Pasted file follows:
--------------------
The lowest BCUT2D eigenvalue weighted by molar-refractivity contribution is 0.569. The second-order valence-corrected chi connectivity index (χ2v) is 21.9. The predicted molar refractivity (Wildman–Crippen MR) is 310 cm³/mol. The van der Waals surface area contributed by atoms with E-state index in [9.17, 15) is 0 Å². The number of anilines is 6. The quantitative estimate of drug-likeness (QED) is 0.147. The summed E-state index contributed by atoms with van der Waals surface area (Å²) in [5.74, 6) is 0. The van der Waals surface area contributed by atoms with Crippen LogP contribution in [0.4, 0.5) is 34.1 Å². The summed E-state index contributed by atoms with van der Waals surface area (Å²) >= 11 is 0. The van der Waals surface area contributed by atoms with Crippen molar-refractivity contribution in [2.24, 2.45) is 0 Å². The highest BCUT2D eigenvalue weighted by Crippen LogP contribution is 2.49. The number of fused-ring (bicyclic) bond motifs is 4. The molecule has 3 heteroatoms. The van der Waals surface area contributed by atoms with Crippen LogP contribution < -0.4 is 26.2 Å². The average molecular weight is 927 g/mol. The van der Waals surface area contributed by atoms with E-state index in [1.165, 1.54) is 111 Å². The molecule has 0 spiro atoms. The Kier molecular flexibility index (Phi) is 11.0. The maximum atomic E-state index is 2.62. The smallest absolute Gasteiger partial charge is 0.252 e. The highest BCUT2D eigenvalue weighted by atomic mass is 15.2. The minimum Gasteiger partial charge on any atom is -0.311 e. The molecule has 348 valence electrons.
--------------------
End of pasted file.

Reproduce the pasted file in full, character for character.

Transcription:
The lowest BCUT2D eigenvalue weighted by molar-refractivity contribution is 0.569. The second-order valence-corrected chi connectivity index (χ2v) is 21.9. The predicted molar refractivity (Wildman–Crippen MR) is 310 cm³/mol. The van der Waals surface area contributed by atoms with E-state index in [9.17, 15) is 0 Å². The number of anilines is 6. The quantitative estimate of drug-likeness (QED) is 0.147. The summed E-state index contributed by atoms with van der Waals surface area (Å²) in [5.74, 6) is 0. The van der Waals surface area contributed by atoms with Crippen LogP contribution in [0.4, 0.5) is 34.1 Å². The summed E-state index contributed by atoms with van der Waals surface area (Å²) >= 11 is 0. The van der Waals surface area contributed by atoms with Crippen molar-refractivity contribution in [2.24, 2.45) is 0 Å². The highest BCUT2D eigenvalue weighted by Crippen LogP contribution is 2.49. The number of fused-ring (bicyclic) bond motifs is 4. The molecule has 3 heteroatoms. The van der Waals surface area contributed by atoms with Crippen LogP contribution < -0.4 is 26.2 Å². The average molecular weight is 927 g/mol. The van der Waals surface area contributed by atoms with E-state index in [1.165, 1.54) is 111 Å². The molecule has 0 spiro atoms. The Kier molecular flexibility index (Phi) is 11.0. The maximum atomic E-state index is 2.62. The smallest absolute Gasteiger partial charge is 0.252 e. The highest BCUT2D eigenvalue weighted by atomic mass is 15.2. The minimum Gasteiger partial charge on any atom is -0.311 e. The molecule has 348 valence electrons.